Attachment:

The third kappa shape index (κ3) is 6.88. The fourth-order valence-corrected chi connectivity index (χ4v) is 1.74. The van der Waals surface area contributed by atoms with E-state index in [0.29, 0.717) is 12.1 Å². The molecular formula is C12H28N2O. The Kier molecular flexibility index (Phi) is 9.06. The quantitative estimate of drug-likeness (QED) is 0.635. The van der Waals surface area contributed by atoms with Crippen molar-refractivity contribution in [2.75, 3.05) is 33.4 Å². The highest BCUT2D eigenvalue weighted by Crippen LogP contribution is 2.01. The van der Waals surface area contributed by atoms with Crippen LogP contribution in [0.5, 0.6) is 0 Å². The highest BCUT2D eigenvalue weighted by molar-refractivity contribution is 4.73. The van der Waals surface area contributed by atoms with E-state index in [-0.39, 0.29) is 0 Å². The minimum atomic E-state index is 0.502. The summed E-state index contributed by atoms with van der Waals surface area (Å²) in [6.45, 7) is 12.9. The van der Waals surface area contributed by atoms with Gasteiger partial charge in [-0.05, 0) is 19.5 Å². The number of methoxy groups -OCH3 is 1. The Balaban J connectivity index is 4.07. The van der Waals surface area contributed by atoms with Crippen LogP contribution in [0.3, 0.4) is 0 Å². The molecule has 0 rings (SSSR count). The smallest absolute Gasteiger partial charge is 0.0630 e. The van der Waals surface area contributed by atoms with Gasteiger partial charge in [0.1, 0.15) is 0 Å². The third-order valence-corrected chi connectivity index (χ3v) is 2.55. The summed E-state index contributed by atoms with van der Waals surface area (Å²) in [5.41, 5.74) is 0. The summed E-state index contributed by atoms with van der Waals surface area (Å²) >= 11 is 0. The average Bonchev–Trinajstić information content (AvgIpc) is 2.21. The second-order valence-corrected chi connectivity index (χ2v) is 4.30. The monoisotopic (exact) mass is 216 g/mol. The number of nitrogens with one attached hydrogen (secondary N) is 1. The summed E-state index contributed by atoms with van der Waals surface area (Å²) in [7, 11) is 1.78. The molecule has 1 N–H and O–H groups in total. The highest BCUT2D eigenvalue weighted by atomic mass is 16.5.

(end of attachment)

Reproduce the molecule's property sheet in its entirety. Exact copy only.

The third kappa shape index (κ3) is 6.88. The fourth-order valence-corrected chi connectivity index (χ4v) is 1.74. The van der Waals surface area contributed by atoms with E-state index in [0.29, 0.717) is 12.1 Å². The molecular formula is C12H28N2O. The Kier molecular flexibility index (Phi) is 9.06. The quantitative estimate of drug-likeness (QED) is 0.635. The van der Waals surface area contributed by atoms with Crippen molar-refractivity contribution in [2.75, 3.05) is 33.4 Å². The highest BCUT2D eigenvalue weighted by Crippen LogP contribution is 2.01. The van der Waals surface area contributed by atoms with Crippen LogP contribution in [0.5, 0.6) is 0 Å². The highest BCUT2D eigenvalue weighted by molar-refractivity contribution is 4.73. The van der Waals surface area contributed by atoms with E-state index in [-0.39, 0.29) is 0 Å². The minimum atomic E-state index is 0.502. The summed E-state index contributed by atoms with van der Waals surface area (Å²) in [6.45, 7) is 12.9. The van der Waals surface area contributed by atoms with Gasteiger partial charge in [-0.05, 0) is 19.5 Å². The number of methoxy groups -OCH3 is 1. The Balaban J connectivity index is 4.07. The van der Waals surface area contributed by atoms with Crippen LogP contribution in [0.3, 0.4) is 0 Å². The molecule has 0 rings (SSSR count). The smallest absolute Gasteiger partial charge is 0.0630 e. The van der Waals surface area contributed by atoms with Gasteiger partial charge in [0.1, 0.15) is 0 Å². The third-order valence-corrected chi connectivity index (χ3v) is 2.55. The summed E-state index contributed by atoms with van der Waals surface area (Å²) in [5.41, 5.74) is 0. The summed E-state index contributed by atoms with van der Waals surface area (Å²) >= 11 is 0. The average Bonchev–Trinajstić information content (AvgIpc) is 2.21. The second-order valence-corrected chi connectivity index (χ2v) is 4.30. The monoisotopic (exact) mass is 216 g/mol. The number of nitrogens with one attached hydrogen (secondary N) is 1. The summed E-state index contributed by atoms with van der Waals surface area (Å²) in [7, 11) is 1.78. The molecule has 1 N–H and O–H groups in total. The highest BCUT2D eigenvalue weighted by atomic mass is 16.5.